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These same speakers also voiced great concern about preserving women’s sports and upholding Title IX regulations as NIL rules go into effect. Senator Richard Burr, a Republican from North Carolina, asked witnesses whether women’s and/or Olympic sports would exist without revenue generated from men’s basketball and football, appearing to imply that this revenue might disappear if athletes were allowed to profit off their name, image and likeness. 

Concerns exist that sponsors would turn away from athletic departments and only fund individual athletes, or that departments might have to share revenue with athletes in group licensing deals. But outside of these areas, it is unclear how NIL might pull money away from women’s sports.

Again, Blank said that giving the NCAA control of NIL regulations would ensure that women’s sports would survive. But multiple Title IX experts who have spoken to Front Office Sports said that schools would only be subject to Title IX laws if they took a share of the money, or regulated NIL compensation in some way. If they left it alone completely, there would be no legal obligation for Title IX with regards to NIL compensation. 

Experts have also noted that athletic departments must provide equal women’s sports opportunities regardless of how much money they make or lose. 

Ramogi Huma, the Senate hearing’s fourth witness and the head of the National College Players Association, stated in his testimony that less lucrative programs like Division II departments still find a way to maintain women’s sports without lucrative basketball and football programs.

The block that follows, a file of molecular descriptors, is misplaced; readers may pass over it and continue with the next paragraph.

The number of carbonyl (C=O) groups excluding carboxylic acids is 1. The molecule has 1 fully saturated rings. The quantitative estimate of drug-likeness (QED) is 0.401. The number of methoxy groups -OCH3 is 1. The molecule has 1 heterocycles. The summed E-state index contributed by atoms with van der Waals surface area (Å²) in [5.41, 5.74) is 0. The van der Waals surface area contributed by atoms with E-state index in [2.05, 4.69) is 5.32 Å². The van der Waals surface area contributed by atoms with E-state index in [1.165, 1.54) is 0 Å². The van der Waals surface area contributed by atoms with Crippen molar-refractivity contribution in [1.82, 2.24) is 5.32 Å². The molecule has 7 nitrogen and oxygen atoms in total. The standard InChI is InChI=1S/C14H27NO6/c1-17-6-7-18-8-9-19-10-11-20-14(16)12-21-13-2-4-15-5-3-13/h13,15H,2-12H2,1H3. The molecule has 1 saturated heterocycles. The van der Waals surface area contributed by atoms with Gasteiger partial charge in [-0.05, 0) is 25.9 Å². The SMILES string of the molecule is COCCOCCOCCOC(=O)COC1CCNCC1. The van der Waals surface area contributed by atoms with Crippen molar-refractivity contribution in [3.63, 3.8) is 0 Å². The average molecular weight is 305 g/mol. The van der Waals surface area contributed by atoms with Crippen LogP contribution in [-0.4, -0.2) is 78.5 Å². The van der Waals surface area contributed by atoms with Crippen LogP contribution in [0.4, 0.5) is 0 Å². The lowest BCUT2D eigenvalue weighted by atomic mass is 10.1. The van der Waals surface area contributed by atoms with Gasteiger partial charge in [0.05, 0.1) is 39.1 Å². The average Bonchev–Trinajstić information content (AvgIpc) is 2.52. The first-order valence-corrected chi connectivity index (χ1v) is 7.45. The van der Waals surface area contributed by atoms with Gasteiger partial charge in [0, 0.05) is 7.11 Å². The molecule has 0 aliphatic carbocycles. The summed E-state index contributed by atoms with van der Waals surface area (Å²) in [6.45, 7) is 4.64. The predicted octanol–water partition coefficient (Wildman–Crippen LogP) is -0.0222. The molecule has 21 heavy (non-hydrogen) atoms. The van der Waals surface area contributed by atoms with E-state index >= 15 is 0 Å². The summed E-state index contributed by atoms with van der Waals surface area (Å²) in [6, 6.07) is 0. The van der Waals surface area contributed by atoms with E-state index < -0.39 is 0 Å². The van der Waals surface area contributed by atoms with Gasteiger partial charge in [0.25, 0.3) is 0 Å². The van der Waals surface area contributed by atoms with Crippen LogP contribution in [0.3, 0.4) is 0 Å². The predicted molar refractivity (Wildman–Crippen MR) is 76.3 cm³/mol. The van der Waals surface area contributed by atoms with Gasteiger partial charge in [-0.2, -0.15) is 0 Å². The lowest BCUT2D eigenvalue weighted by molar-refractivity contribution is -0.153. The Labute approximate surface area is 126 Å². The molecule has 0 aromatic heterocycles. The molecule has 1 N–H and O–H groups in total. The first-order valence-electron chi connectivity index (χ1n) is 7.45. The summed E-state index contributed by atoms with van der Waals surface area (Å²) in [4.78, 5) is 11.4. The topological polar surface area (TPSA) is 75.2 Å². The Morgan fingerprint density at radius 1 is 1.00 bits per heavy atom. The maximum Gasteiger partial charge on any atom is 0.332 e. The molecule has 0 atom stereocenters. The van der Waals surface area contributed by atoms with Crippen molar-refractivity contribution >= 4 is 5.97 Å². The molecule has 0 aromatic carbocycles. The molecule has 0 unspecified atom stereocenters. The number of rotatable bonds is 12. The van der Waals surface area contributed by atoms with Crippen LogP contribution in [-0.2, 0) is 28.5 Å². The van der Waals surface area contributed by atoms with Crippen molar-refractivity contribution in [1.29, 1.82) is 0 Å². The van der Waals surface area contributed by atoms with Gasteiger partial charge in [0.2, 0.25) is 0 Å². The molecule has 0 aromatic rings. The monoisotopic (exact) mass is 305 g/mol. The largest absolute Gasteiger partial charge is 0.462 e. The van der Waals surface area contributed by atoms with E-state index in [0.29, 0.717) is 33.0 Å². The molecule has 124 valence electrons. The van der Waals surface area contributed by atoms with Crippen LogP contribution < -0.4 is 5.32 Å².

Huma also spoke to another major theme emerging during the hearing: that many believe the NCAA system exploits primarily Black athletes, failing to compensate them for the billions in basketball and football revenue they bring to NCAA schools each year, while white coaches and officials profit.

“NCAA sports itself is based on racial injustice,” Huma said. Senator Patty Murray, a Democrat from Washington, echoed Huma’s sentiments.

Given their lack of neutrality in the matter, Huma said that the NCAA and member schools should not have the ability to shape regulations for name, image and likeness, and favors instead that individual states decide how the landscape will look.

He did, however, express interest in congressional oversight to ensure that athletes’ best interests, including safety, were guaranteed by law.

Huma said that universities should be able to handle state-by-state guidelines for NIL compensation, as they appear to be doing so currently when handling state-by-state COVID-19 guidelines when carrying out fall sports.

Ultimately, this senate committee does not make the final decision on what role Congress will play in NIL compensation legislation — that’s the job of the Senate Commerce Committee. But it did illustrate that a consensus on the best course of action hasn’t been reached, either within the college sports community or across the political aisle.